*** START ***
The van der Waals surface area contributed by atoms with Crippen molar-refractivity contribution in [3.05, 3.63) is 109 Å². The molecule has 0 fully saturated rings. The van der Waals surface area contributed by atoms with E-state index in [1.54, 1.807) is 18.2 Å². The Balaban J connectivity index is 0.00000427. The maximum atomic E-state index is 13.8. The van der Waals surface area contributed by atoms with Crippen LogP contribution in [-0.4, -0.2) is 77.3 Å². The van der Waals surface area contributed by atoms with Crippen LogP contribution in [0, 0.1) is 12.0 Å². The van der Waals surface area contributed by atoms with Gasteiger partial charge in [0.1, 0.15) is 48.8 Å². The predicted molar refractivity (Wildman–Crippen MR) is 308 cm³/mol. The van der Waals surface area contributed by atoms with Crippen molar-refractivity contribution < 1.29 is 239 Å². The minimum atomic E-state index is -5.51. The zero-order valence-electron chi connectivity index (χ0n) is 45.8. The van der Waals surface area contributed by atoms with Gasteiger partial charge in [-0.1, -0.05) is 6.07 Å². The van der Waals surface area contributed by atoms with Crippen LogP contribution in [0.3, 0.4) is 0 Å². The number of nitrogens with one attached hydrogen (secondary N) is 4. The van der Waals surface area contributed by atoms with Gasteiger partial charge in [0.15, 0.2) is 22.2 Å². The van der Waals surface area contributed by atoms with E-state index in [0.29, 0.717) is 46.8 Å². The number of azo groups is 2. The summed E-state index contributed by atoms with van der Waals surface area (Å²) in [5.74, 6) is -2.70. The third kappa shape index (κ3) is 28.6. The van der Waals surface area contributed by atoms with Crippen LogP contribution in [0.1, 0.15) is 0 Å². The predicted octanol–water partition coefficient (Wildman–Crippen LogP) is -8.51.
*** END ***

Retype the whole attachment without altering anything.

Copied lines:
The van der Waals surface area contributed by atoms with Crippen molar-refractivity contribution in [3.05, 3.63) is 109 Å². The molecule has 0 fully saturated rings. The van der Waals surface area contributed by atoms with E-state index in [1.54, 1.807) is 18.2 Å². The Balaban J connectivity index is 0.00000427. The maximum atomic E-state index is 13.8. The van der Waals surface area contributed by atoms with Crippen LogP contribution in [-0.4, -0.2) is 77.3 Å². The van der Waals surface area contributed by atoms with Crippen LogP contribution in [0, 0.1) is 12.0 Å². The van der Waals surface area contributed by atoms with Gasteiger partial charge in [0.1, 0.15) is 48.8 Å². The predicted molar refractivity (Wildman–Crippen MR) is 308 cm³/mol. The van der Waals surface area contributed by atoms with Crippen molar-refractivity contribution < 1.29 is 239 Å². The minimum atomic E-state index is -5.51. The zero-order valence-electron chi connectivity index (χ0n) is 45.8. The van der Waals surface area contributed by atoms with Gasteiger partial charge in [-0.1, -0.05) is 6.07 Å². The van der Waals surface area contributed by atoms with Crippen LogP contribution in [0.3, 0.4) is 0 Å². The number of nitrogens with one attached hydrogen (secondary N) is 4. The van der Waals surface area contributed by atoms with Gasteiger partial charge in [0.15, 0.2) is 22.2 Å². The van der Waals surface area contributed by atoms with E-state index in [0.29, 0.717) is 46.8 Å². The number of azo groups is 2. The summed E-state index contributed by atoms with van der Waals surface area (Å²) in [5.74, 6) is -2.70. The third kappa shape index (κ3) is 28.6. The van der Waals surface area contributed by atoms with Crippen LogP contribution in [0.1, 0.15) is 0 Å². The predicted octanol–water partition coefficient (Wildman–Crippen LogP) is -8.51.